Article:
What would you tell your son/daughter, niece/nephew who was thinking about going to law school?
I’d encourage anyone thinking about going to law school to find out what it means to be a lawyer beyond “Legally Blonde,” “Erin Brockovich,” and “How to Get Away with Murder.”
Given that I’m an only child with no kids, I guess I’d have to tell my son/daughter or niece/nephew that they shouldn’t go to law school since law students have trouble with the apparitions. (That’s totally untrue. Harry Potter was huge when I was in law school.)
In all seriousness, I’d encourage anyone thinking about going to law school to find out what it means to be a lawyer beyond “Legally Blonde,” “Erin Brockovich,” and “How to Get Away with Murder.” Although I love each of these on-screen interpretations, they’re nothing like what most lawyers’ daily work life looks like. Find an internship or a mentor or someone to shadow.
I’d also encourage the prospective law student to learn as much as possible about the different areas of law. There are so many areas that I didn’t know existed until well into my career. For example, I have a friend that practices in MMA law. MMA! And, did you know that it’s possible to have a specialty in sweepstakes law? Makes sense, right? Someone had to write the fine print at the bottom of McDonald’s Monopoly game.
If I took one day off in the middle of the week …
If it’s during the winter, I would take my daughter to the Shedd Aquarium or the Field Museum. My daughter loves looking at the fish from the Great Lakes, while I really enjoy the penguin exhibit (which reminds me of Boulders Beach near Cape Town, South Africa). Also, if you are in Chicago, the Field Museum’s dinosaur collection is excellent.
Not too far from the Shedd and the Field Museum is the Blues Heaven Foundation, which is housed in the building that was Chess Records. You need to call ahead for a tour, but if you like the blues, it is well worth it.
If it’s warm, we tend to head up to Kenosha (my hometown) to spend some time on the lakefront. Kenosha’s lakefront has gone through a period of revitalization. There is tons of open space, a few museums, and some great places to eat. My recommendation? Frank’s Diner – but get there early, as there is always a long wait.
What’s the best career advice you ever received?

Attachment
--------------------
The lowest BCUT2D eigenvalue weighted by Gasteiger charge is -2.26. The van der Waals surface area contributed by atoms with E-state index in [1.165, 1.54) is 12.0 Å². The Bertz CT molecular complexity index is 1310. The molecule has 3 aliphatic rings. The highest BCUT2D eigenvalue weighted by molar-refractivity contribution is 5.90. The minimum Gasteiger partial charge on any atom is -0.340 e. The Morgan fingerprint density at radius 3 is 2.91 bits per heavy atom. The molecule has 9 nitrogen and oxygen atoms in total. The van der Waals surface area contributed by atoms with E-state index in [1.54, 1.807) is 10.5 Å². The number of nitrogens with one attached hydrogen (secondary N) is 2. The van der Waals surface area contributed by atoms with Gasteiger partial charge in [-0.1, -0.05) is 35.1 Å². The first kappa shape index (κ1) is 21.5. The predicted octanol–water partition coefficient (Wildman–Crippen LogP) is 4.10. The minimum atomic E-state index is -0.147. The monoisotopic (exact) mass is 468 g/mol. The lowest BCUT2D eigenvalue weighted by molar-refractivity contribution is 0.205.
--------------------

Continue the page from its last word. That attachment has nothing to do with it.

The best piece of advice I received was when another attorney told me, “There is no plagiarism in the law. Watch how other attorneys act and try to emulate the good ones.”
If you don’t enjoy your work, you won’t do it well. Life is too short to spend it doing something you hate so don’t be afraid to try something different.
How did you find your way to your current position?
I am originally from De Pere. I graduated from Hamline University Law School in 1992. Employment for new attorneys was not easy to come by when I graduated; thus my first employment was with a solo practitioner in International Falls, Minn.
After two years “chilling out” on the Canadian border, I moved back to my home town to start my own general practice law firm with my brother, Dan Walsh. We started that firm in October 1994. My brother did mostly estate planning while I did family law, children’s law, and juvenile law. I was in court quite often as a guardian ad litem and as counsel for litigants. Thus, I had a great deal of contact with judges and other members of the bar.
With hard work and wonderful colleagues in the Brown County bar, I was elected judge in 2012. I feel very honored to serve the people of Brown County as a circuit court judge. I have also been fortunate that I have seven colleagues on the Brown County bench who have been very helpful and generous with their insights.
I was asked, “If I could have tried one famous case, it would be.…” Because I am now a judge, I will select a famous case in which I would like to be a judge rather than one in which I would like to be a counsel for a litigant. As a judge with a family law background, I have always admired the wisdom and discernment of the judge in that famous biblical story about the pro se family law litigants. (1 Kings 3:16-28).
Working with pro se litigants can be a challenge, and in family law cases the number of pro se litigants continues to rise. It is often hard to figure out the truth, and often not all the information is presented because neither side has prepared for the rigors of trial. While I would never engage in the methods used in that famous biblical trial, unique solutions are often called for with the goal being to help everyone.
My career has surprised me by …
My career has surprised me by how much fun I can have while helping attorneys conduct legal research. Working as a Westlaw account manager has allowed me access to almost every major law firm in this state, as well as court chambers, general counsel offices, and the two law schools.
I’ve worked with thousands of attorneys over my 23-year career (to date) as the company I worked for morphed from a privately held law-book-publishing company to a global professional-information company. Online legal research has come a long way from the 1200 baud dial up WALTS (West Automated Legal Terminal) to networked Internet access and mobile devices. During this time, I’ve seen summer associates who I trained now serving as managing partners, and many of those new associates have gone from law firms to in-house counsel, or ventured out on their own, or are on the bench.
When I first started my job I wondered why I needed a JD to change toner in the Westlaw printer and to teach attorneys how to type! While the technology has changed, the backbone of research has not, and my attorneys frequently share with me how a West Key Number saved the day. There are more than 15,000 State Bar members in Wisconsin but just one Westlaw account manager, and I count my lucky stars to be the one.